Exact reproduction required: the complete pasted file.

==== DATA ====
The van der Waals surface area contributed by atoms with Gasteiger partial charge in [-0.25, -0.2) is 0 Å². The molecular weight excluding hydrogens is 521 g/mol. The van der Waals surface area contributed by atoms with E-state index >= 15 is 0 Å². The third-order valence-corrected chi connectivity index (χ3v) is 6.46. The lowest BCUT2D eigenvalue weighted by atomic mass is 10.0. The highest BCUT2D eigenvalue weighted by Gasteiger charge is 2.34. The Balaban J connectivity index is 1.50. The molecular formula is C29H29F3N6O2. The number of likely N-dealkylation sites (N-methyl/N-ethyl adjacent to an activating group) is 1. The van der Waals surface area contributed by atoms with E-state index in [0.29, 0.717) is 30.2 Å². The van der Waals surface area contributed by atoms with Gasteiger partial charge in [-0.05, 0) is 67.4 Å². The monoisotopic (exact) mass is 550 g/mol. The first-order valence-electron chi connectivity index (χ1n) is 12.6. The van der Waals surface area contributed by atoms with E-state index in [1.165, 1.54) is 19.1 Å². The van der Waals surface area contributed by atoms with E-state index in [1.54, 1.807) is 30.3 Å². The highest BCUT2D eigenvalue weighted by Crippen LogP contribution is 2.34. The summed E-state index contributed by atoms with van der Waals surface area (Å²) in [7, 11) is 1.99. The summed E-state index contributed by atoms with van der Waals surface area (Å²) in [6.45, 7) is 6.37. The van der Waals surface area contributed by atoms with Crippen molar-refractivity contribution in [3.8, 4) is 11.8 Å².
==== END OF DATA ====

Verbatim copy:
The van der Waals surface area contributed by atoms with Gasteiger partial charge in [-0.25, -0.2) is 0 Å². The molecular weight excluding hydrogens is 521 g/mol. The van der Waals surface area contributed by atoms with E-state index >= 15 is 0 Å². The third-order valence-corrected chi connectivity index (χ3v) is 6.46. The lowest BCUT2D eigenvalue weighted by atomic mass is 10.0. The highest BCUT2D eigenvalue weighted by Gasteiger charge is 2.34. The Balaban J connectivity index is 1.50. The molecular formula is C29H29F3N6O2. The number of likely N-dealkylation sites (N-methyl/N-ethyl adjacent to an activating group) is 1. The van der Waals surface area contributed by atoms with E-state index in [0.29, 0.717) is 30.2 Å². The van der Waals surface area contributed by atoms with Gasteiger partial charge in [-0.05, 0) is 67.4 Å². The monoisotopic (exact) mass is 550 g/mol. The first-order valence-electron chi connectivity index (χ1n) is 12.6. The van der Waals surface area contributed by atoms with E-state index in [1.165, 1.54) is 19.1 Å². The van der Waals surface area contributed by atoms with E-state index in [1.54, 1.807) is 30.3 Å². The highest BCUT2D eigenvalue weighted by Crippen LogP contribution is 2.34. The summed E-state index contributed by atoms with van der Waals surface area (Å²) in [7, 11) is 1.99. The summed E-state index contributed by atoms with van der Waals surface area (Å²) in [6.45, 7) is 6.37. The van der Waals surface area contributed by atoms with Crippen molar-refractivity contribution in [3.8, 4) is 11.8 Å².